* Of 235 players to defend at least 300 plays

      [http://espn.go.com/blog/statsinfo/post/_/id/46697/felton-over-lin-might-be-a-mistake]

      The only thing that matters is how you contribute to keeping the whole other team from scoring efficiently. Not just on ball isolation defense. All defense. And “all defense” encompasses a lot more scoring than isolation defense. Anyone who’s played basketball at a high level, and is one of those stereotypically “heady” players, understands how important calculating all potential scoring threats in real time is, and how you need to hedge and play angles to reduce the total threats. Here’s an article that talks about this in depth:

      [http://nbaplaybook.com/2012/06/15/time-for-more-collison/]

      Lin is really good at this aspect of defense, and I don’t think so just because he’s smart and went to Harvard, but because I’ve watched him play. Moreover, he had the number 1 defensive rating in the D-league when he spent significant minutes there:

      [http://www.nba.com/dleague/news/the_hidden_side_jeremy_lin_2012_02_15.html]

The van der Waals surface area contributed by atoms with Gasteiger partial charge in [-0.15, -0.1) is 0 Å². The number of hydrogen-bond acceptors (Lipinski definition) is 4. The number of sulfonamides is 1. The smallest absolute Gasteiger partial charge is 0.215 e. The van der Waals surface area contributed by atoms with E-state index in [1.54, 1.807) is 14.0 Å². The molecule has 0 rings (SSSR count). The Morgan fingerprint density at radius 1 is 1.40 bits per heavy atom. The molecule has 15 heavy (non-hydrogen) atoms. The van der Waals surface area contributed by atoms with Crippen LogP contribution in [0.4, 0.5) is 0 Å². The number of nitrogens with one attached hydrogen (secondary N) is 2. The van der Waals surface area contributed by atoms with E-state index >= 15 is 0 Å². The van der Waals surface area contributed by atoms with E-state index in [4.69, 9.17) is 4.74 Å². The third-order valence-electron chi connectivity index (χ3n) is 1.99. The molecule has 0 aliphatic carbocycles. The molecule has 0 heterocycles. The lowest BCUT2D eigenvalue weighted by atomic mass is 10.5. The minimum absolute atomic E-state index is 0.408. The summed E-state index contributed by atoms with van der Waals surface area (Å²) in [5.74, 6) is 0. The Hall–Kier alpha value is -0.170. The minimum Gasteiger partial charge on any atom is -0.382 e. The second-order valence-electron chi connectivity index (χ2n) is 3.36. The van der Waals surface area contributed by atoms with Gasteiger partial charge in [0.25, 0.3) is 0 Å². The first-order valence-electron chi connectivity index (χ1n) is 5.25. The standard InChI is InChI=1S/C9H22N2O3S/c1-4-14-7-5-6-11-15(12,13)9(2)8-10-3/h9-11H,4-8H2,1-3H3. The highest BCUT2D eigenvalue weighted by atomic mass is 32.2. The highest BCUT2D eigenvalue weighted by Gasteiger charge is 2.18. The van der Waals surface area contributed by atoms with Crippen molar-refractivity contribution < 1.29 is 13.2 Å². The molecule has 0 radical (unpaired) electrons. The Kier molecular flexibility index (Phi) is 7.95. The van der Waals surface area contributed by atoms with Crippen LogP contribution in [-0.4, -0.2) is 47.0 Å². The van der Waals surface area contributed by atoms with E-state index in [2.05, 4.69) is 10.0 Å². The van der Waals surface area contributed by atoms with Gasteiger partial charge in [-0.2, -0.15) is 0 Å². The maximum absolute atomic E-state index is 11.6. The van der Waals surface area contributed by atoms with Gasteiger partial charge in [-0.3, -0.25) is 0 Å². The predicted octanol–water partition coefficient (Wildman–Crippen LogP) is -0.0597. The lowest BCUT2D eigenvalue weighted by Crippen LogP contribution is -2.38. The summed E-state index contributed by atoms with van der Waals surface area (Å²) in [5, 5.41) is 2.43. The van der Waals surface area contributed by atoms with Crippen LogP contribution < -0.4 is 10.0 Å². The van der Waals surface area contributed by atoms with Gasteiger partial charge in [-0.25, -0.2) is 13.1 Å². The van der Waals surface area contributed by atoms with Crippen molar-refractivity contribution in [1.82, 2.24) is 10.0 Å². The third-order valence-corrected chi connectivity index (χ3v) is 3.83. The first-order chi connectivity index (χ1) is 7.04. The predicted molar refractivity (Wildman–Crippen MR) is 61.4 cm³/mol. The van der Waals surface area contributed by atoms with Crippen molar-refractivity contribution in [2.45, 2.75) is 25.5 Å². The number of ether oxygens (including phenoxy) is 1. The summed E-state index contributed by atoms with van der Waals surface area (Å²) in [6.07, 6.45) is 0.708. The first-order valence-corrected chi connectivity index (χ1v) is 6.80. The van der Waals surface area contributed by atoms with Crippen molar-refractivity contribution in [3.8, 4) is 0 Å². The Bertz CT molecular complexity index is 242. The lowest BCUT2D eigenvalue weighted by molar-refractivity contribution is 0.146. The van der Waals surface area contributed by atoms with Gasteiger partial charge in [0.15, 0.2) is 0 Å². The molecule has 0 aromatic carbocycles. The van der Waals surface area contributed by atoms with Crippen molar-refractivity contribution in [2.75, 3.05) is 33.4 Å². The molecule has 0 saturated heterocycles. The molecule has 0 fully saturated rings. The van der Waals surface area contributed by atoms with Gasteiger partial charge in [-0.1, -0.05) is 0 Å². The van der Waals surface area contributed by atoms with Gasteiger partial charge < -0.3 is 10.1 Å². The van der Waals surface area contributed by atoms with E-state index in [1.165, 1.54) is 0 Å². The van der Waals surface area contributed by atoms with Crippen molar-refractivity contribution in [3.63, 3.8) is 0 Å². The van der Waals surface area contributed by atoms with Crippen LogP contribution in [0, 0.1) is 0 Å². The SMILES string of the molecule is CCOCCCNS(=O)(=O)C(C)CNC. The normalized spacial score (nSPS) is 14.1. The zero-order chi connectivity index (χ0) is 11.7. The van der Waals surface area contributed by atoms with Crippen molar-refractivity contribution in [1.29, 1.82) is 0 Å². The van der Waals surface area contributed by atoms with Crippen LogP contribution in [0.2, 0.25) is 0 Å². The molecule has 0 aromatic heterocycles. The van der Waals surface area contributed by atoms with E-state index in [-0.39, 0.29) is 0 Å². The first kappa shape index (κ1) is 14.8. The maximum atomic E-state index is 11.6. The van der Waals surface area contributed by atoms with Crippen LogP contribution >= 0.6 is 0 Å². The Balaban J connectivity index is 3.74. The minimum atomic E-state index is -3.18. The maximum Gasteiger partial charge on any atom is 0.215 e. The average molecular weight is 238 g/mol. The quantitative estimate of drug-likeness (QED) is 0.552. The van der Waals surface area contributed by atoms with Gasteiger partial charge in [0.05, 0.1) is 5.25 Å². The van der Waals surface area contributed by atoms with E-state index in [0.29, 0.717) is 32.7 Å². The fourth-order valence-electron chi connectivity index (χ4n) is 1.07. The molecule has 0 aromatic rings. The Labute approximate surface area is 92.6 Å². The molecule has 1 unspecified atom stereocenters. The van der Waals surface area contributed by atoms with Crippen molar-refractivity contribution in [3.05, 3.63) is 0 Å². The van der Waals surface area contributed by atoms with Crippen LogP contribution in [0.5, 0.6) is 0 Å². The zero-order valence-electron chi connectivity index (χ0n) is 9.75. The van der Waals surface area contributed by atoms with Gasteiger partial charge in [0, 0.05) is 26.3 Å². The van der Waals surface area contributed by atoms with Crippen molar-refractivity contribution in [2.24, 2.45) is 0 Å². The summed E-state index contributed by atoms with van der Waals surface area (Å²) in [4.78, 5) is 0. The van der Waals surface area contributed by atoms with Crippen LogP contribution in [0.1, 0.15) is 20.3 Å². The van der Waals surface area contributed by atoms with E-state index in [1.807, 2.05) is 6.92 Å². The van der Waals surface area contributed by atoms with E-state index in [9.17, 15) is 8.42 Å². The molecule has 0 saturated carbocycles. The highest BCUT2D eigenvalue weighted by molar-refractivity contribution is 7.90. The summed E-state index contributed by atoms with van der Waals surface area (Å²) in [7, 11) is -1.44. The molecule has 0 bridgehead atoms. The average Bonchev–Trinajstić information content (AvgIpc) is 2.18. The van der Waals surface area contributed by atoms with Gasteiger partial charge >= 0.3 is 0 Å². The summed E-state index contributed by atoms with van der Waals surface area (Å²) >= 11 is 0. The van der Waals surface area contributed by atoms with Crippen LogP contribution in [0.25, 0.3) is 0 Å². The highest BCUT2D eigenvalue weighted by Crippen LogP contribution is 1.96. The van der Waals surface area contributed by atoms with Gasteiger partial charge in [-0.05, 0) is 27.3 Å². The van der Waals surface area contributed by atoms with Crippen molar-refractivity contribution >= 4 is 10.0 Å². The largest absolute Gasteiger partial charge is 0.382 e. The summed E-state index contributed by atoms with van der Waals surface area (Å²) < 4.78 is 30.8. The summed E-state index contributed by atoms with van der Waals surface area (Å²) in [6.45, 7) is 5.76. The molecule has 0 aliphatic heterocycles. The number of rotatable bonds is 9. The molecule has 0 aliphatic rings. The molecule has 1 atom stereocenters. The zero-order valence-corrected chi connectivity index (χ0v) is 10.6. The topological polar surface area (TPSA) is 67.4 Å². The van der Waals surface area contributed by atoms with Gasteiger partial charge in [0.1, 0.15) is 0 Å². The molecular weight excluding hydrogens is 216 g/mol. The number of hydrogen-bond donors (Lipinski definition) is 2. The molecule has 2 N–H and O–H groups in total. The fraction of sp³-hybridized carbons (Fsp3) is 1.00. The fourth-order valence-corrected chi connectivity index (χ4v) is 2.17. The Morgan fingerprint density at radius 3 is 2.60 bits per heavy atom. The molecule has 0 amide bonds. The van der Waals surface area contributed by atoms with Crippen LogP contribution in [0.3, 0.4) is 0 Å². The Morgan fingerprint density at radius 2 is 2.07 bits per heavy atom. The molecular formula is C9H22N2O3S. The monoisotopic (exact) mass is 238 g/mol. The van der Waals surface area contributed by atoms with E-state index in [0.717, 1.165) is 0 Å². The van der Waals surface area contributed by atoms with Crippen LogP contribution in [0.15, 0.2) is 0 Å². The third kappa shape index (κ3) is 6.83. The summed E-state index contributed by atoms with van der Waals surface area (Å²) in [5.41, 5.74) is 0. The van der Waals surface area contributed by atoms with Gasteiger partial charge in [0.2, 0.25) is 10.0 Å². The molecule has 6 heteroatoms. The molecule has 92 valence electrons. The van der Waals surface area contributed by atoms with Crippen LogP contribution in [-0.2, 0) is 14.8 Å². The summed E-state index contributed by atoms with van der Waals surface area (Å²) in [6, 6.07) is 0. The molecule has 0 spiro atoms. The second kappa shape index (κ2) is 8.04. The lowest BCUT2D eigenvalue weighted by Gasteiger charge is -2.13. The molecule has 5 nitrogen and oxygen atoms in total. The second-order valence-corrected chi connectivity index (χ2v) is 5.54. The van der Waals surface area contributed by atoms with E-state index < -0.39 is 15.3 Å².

Now, the stupid macho bro-ey response to that is “well that’s just the D-league”. No ****, and that’s why he didn’t have the number one defensive rating in the NBA last year. However, just like college stats, expression of abilities at closely preceding elite levels project at a meaningful fraction to the next level. Steve Nash would not have the number one defensive rating in the D-league[1].

      Pruitti made a point of claiming Lin’s lateral quickness is poor. That’s funny given that lateral quickness is very highly correlated with vertical jump score, and Lin’s is above average. And, feel free to rewatch Lin’s first game against Deron Williams. Several times Williams faces off against Lin and Mike Breen starts to make comments like “oh, this is a terrible mismatch”, only to have to…

    15. formido

      eat his words in the next few seconds and come back with “and Lin was surprisingly able to stay in front of him!” Fact is, even when Williams went off in the next meeting, Lin was staying in front of him, but you can’t stop step back hero three pointers. That’s not guardable. Lin also stayed in front of Derrick Rose quite well. The lateral quickness is fine. His on ball defense will get better as he gets more experience.

      Anyway, we have better information that eye tests and D-league stats: Last year with the Knicks. Was Lin effective on aggregate defensive production? Yes. The Knicks were a top 5 defensive team last year. With Lin on the floor, their defense got even better:

      [http://www.nba.com/2012/news/features/john_schuhmann/07/19/knicks-amare-carmelo/index.html]]

      It starts to strain credulity when people try to explain away Lin’s defensive rating as just who he shares minutes with when the plus defensive rating follows him to other teams.